as well as for the farmers.
Q.13. What is Green Revolution? Which crop is benefitted the most due to Green Revolution?
[2010 (T-1)]
Green Revolution is a revolution of using modern farming methods for higher yield and
achieving the self sufficiency in the production of wheat and rice. It includes use of High Yielding
Variety (HYV) seeds, irrigation, chemical fertilisers, pesticides etc for producing best results.
Wheat is benefitted most due to Green Revolution.
Q.14. What are the problems do form labourers face in terms of employment? Explain any
three problems. [2010 (T-1)]
Problems faced by farm labourers are :
Unadequate wages : Government has fixed the minimum wages as Rs 60 day but they
donot usually get this amount of money.
Availability of labour : Too much availability of labour forces the labourers to work on
lower wages.
Duration of employment : Labourers are sometimes employed on the daily wages and
sometimes for the whole year. They do not have surety of job.
Q.15. Explain any three modern farming methods of Agriculture. [2010 (T-1)]
(i) Use of HYV seeds : Use of High Yielding Variety seeds promises larger quantity of
production of foodgrains.

(ii) Use of farm machinery : Use of machinery for irrigation, harvesting, threshing etc
improves the quality of work as well as reduces time consumption.
Use of chemical fertilisers and pesticides : Use of chemical fertilisers and pesticides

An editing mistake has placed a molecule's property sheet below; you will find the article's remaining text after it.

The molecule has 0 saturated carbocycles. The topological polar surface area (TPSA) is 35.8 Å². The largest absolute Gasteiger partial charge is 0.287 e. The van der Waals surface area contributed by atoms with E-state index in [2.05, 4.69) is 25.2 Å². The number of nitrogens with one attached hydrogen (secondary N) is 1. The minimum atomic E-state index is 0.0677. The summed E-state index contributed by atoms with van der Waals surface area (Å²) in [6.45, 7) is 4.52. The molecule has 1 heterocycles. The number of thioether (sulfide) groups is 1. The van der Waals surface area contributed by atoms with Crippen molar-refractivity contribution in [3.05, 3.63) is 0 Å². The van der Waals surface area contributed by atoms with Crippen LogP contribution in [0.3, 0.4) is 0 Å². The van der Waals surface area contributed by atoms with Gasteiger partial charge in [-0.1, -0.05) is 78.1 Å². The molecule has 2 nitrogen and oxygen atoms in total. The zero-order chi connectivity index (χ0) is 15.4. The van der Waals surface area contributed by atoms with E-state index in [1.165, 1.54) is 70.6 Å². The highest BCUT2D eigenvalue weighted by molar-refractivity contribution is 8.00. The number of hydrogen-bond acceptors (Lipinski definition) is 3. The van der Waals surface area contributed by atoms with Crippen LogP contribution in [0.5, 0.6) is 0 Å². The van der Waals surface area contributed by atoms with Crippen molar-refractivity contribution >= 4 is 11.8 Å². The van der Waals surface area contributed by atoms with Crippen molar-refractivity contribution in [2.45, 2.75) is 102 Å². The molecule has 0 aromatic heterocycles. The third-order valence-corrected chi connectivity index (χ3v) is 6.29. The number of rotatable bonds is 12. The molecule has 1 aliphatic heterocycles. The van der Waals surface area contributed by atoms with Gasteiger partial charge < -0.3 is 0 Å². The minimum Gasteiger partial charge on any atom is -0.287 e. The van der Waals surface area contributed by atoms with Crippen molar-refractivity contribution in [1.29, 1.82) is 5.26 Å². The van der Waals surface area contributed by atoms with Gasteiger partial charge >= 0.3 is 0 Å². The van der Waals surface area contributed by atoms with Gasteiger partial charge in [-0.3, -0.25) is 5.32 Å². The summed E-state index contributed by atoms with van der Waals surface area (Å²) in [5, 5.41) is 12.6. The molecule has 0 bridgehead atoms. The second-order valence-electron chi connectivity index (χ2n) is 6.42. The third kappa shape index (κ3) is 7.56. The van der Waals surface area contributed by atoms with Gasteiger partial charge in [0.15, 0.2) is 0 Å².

ensure the farmers about the better upbringing of crops in quality and quantity.
Q.16. Many factors are responsible for the poor economic condition of farm labourers like Dala
and Ramkali. Can you explain a few of these factors? [2010 (T-1)]
The factors responsible for poor economic conditions of farm labourers like Dala and Ramkali
are :
Use of modern farming techniques : Use of modern farming techniques make it difficult
for farm labourers to get work. Tractors are used foor ploughing, harvesters for harvesting,
threshers for threshing and weedicide for removing weeds. This leaves very less or no
work for farm labourers.
Poorly Paid : Due to heavy competition for work among the farm labourers, people agree
to work for lower wages. The minimum wages for a farm labourer set by government is
Rs 60 per day but they are generally paid only half of it. This forces them to take loan
from local money lenders which put them in the vicious circle of poverty.